"It's a tremendous opportunity," Singletary said. "It's going to be a physical game, a black-and-blue game. It's going to be cold. (The) weather's not going to be great, so it sounds perfect."

Tight end Vernon Davis said the conditions – the forecast is for snow showers at Ralph Wilson Stadium on Sunday – should not affect the San Francisco offense much.

We're going to have to play no matter what – rain, sleet, snow," Davis said. "We're going to have to just tell ourselves that we'll catch every pass and do well despite the rain and snow. We shouldn't let anything interfere with the way we play."

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Quarterback Shaun Hill has done a commendable job in three starts this season. He has completed 60.3 percent of his passes while throwing seven touchdowns and three interceptions. Even though he has a 94.3 passer rating, Hill expects more of himself.

"The longer that I'm in this role, I do raise the bar and expect more out of myself each and every week," Hill said. "I feel like there's a whole lot more upside there than some other people think.

"Every week (I'm) just trying to improve and hold myself to a higher standard each and every week."

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Although the 49ers are all but out of the playoff picture, a lot of people are coaching and playing for their jobs next season. But Singletary said he is not approaching the remainder of the season as an audition.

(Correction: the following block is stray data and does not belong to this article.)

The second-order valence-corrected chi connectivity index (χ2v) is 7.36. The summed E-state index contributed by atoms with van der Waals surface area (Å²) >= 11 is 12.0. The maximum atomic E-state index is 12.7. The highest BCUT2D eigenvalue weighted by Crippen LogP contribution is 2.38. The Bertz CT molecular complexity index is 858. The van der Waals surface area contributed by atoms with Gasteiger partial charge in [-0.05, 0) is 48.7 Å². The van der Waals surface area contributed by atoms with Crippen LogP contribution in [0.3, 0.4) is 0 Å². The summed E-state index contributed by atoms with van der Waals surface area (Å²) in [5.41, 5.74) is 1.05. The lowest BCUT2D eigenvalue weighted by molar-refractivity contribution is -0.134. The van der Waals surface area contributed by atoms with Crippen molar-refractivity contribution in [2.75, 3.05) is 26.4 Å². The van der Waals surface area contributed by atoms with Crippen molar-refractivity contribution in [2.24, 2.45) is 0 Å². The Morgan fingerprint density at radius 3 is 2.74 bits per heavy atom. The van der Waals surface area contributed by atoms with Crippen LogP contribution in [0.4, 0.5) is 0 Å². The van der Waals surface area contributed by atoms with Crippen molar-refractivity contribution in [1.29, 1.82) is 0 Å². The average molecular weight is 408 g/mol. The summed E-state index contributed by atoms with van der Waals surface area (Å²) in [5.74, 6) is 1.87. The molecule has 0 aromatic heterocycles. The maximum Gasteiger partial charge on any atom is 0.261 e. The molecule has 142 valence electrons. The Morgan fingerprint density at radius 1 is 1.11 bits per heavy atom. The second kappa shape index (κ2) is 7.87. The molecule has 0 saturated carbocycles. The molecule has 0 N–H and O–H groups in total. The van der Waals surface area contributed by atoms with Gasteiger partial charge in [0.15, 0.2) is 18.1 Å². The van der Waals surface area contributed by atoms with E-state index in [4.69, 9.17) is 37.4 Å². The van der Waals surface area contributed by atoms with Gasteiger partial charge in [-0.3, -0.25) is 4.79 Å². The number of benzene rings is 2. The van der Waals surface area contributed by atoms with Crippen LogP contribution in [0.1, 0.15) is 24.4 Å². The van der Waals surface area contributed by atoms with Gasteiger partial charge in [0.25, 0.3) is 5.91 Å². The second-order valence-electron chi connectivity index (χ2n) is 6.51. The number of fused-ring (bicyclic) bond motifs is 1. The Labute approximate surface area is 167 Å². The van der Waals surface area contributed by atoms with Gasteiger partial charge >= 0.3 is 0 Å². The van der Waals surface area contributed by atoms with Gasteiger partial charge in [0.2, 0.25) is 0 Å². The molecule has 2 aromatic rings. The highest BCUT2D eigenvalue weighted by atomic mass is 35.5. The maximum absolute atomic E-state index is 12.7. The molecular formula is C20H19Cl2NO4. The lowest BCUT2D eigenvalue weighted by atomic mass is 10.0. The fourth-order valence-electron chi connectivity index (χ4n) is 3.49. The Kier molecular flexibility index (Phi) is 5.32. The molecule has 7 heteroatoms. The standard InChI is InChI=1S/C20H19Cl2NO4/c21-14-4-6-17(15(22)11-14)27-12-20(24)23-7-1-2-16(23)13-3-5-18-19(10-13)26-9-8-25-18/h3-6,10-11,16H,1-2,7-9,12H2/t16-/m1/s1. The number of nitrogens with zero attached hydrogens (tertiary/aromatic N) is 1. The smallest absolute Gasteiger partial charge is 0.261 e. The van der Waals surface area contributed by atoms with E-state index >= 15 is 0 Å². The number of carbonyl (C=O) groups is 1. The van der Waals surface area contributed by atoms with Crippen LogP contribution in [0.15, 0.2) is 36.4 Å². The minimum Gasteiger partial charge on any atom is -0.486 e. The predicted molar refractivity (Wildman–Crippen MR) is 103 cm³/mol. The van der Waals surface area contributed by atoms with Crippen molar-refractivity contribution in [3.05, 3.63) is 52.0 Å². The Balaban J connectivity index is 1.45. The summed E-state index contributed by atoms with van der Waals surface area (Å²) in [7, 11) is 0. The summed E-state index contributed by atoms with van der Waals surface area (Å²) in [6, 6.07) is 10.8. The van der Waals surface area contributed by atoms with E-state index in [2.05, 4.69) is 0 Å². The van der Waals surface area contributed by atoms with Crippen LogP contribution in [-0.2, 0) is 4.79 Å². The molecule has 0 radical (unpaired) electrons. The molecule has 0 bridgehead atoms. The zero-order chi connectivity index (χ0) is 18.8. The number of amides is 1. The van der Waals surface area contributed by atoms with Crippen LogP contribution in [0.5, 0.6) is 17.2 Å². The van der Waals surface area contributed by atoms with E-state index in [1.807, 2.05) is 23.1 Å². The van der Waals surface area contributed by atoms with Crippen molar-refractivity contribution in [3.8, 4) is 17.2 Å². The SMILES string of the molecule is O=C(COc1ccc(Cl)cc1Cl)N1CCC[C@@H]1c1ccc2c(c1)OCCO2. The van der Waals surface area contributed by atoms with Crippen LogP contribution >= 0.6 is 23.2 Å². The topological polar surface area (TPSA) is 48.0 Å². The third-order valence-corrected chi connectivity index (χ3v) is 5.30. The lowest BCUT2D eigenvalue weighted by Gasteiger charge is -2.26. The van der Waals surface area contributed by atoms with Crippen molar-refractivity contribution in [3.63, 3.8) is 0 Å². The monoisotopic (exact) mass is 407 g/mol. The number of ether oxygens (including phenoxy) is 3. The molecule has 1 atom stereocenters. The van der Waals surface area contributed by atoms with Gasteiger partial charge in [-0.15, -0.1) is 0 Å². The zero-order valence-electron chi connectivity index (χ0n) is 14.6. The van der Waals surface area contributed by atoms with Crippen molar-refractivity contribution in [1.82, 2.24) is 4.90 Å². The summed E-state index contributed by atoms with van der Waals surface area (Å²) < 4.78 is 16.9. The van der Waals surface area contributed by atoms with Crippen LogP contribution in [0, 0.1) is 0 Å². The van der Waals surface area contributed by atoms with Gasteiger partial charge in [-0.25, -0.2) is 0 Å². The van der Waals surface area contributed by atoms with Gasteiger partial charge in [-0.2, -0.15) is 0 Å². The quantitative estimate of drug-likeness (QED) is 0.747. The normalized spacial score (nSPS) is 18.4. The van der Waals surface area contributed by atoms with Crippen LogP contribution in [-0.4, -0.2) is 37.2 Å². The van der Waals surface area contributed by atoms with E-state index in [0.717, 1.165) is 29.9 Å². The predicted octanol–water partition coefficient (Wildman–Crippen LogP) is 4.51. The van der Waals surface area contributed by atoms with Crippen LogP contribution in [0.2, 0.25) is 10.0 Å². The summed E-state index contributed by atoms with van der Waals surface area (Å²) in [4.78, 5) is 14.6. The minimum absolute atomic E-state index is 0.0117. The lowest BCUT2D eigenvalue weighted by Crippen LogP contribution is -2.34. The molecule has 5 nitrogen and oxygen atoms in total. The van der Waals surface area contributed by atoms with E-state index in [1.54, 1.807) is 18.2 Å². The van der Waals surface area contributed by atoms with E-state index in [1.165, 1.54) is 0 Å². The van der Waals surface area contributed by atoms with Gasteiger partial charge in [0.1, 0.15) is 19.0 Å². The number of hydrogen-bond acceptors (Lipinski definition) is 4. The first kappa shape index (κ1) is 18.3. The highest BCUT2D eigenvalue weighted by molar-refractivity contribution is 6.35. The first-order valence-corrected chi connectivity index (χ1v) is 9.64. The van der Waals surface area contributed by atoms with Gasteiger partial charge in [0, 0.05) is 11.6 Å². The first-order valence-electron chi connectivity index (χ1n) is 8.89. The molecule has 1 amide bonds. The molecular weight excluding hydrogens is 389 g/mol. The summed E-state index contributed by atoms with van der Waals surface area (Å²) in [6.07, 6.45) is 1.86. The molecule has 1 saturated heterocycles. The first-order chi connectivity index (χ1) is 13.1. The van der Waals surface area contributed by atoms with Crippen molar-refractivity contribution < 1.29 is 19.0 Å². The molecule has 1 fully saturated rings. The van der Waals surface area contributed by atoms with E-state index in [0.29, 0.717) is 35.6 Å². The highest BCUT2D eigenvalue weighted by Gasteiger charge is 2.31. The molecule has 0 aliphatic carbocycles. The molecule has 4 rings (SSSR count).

"The mindset is you don't really audition. You just do your job every day," Singletary said. "I'm not auditioning. I'm just doing my job. Everything else will take care of itself. Either it's good enough or it's not. But I don't put a cloud over anybody's head. I certainly don't put one over my own."

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Cornerback Nate Clements is coming off his worst performance in two seasons with the 49ers. He surrendered a good portion of Terrell Owens' 213 receiving yards on Sunday against the Dallas Cowboys in last week's game.

But Clements, exhibiting a trait of top cornerbacks, has apparently put it behind him, as he gets set to face his former team.

"Last week's game?" Clements said. "I'm focused on moving forward. As a corner, you have to look at it as water off a duck's back - let it just roll right off you. You have to get ready for next week."

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Singletary was never a coordinator in his six seasons as an NFL assistant coach, and he is not imposing his will when it comes to developing the team's game plan every week. So what does he do when the plan is being put together to face the upcoming opponent?

"My focus," Singletary said, "is mainly on the players and the staff. Where are they? Because I want to make sure that Greg (Manusky) and Mike (Martz) aren't coming in here thinking, 'Man, we're just not very good. We don't have a chance.' So the game plan is going to reflect that. The way they going about doing the game plan is going to reflect that. The way they respond to their coaches is going to reflect that. I don't want that."

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Linebacker Manny Lawson appears to be all the way back from a torn ACL that cut short his 2007 season after two games. Lawson has slowly worked back into the picture and now is making a case to become more than just a one-down player. In the past four games, Lawson has 20 tackles, three sacks, a forced fumble and a fumble recovery.

Lawson is a versatile player, yet he is the first 49ers' defender to come off the field when the 49ers go with extra defensive backs. Interim coach Mike Singletary said it is a priority to get Lawson increased playing time.

"We're trying to get him on the field more, and we will get him on the field more," Singletary said. "He deserves that. He's been doing that. But he's had to work toward that. It's not like Manny's been doing great all year and then all of a sudden, 'Why isn't he playing?' Obviously, we want to win, too."